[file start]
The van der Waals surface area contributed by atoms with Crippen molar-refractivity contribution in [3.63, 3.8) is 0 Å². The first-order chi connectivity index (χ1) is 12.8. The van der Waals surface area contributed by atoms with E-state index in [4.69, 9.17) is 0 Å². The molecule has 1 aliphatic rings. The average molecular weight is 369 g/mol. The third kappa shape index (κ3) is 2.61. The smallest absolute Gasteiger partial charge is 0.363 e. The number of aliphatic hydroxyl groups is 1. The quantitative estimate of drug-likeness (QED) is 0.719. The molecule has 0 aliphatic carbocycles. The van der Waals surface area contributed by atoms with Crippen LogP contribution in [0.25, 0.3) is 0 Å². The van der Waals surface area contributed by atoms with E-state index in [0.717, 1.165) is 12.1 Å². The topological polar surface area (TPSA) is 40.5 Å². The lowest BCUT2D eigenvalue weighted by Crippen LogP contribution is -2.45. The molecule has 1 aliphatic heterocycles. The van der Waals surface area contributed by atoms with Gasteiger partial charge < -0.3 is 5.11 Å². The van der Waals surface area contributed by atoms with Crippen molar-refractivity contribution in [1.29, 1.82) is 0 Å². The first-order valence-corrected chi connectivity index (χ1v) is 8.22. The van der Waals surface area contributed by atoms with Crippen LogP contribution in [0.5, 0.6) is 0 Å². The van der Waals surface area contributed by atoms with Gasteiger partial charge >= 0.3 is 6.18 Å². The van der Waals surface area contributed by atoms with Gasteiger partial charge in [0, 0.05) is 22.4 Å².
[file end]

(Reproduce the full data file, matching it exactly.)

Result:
The van der Waals surface area contributed by atoms with Crippen molar-refractivity contribution in [3.63, 3.8) is 0 Å². The first-order chi connectivity index (χ1) is 12.8. The van der Waals surface area contributed by atoms with E-state index in [4.69, 9.17) is 0 Å². The molecule has 1 aliphatic rings. The average molecular weight is 369 g/mol. The third kappa shape index (κ3) is 2.61. The smallest absolute Gasteiger partial charge is 0.363 e. The number of aliphatic hydroxyl groups is 1. The quantitative estimate of drug-likeness (QED) is 0.719. The molecule has 0 aliphatic carbocycles. The van der Waals surface area contributed by atoms with Crippen LogP contribution in [0.25, 0.3) is 0 Å². The van der Waals surface area contributed by atoms with E-state index in [0.717, 1.165) is 12.1 Å². The topological polar surface area (TPSA) is 40.5 Å². The lowest BCUT2D eigenvalue weighted by Crippen LogP contribution is -2.45. The molecule has 1 aliphatic heterocycles. The van der Waals surface area contributed by atoms with Gasteiger partial charge < -0.3 is 5.11 Å². The van der Waals surface area contributed by atoms with Crippen molar-refractivity contribution in [1.29, 1.82) is 0 Å². The first-order valence-corrected chi connectivity index (χ1v) is 8.22. The van der Waals surface area contributed by atoms with Crippen LogP contribution in [0.5, 0.6) is 0 Å². The van der Waals surface area contributed by atoms with Gasteiger partial charge >= 0.3 is 6.18 Å². The van der Waals surface area contributed by atoms with Gasteiger partial charge in [0, 0.05) is 22.4 Å².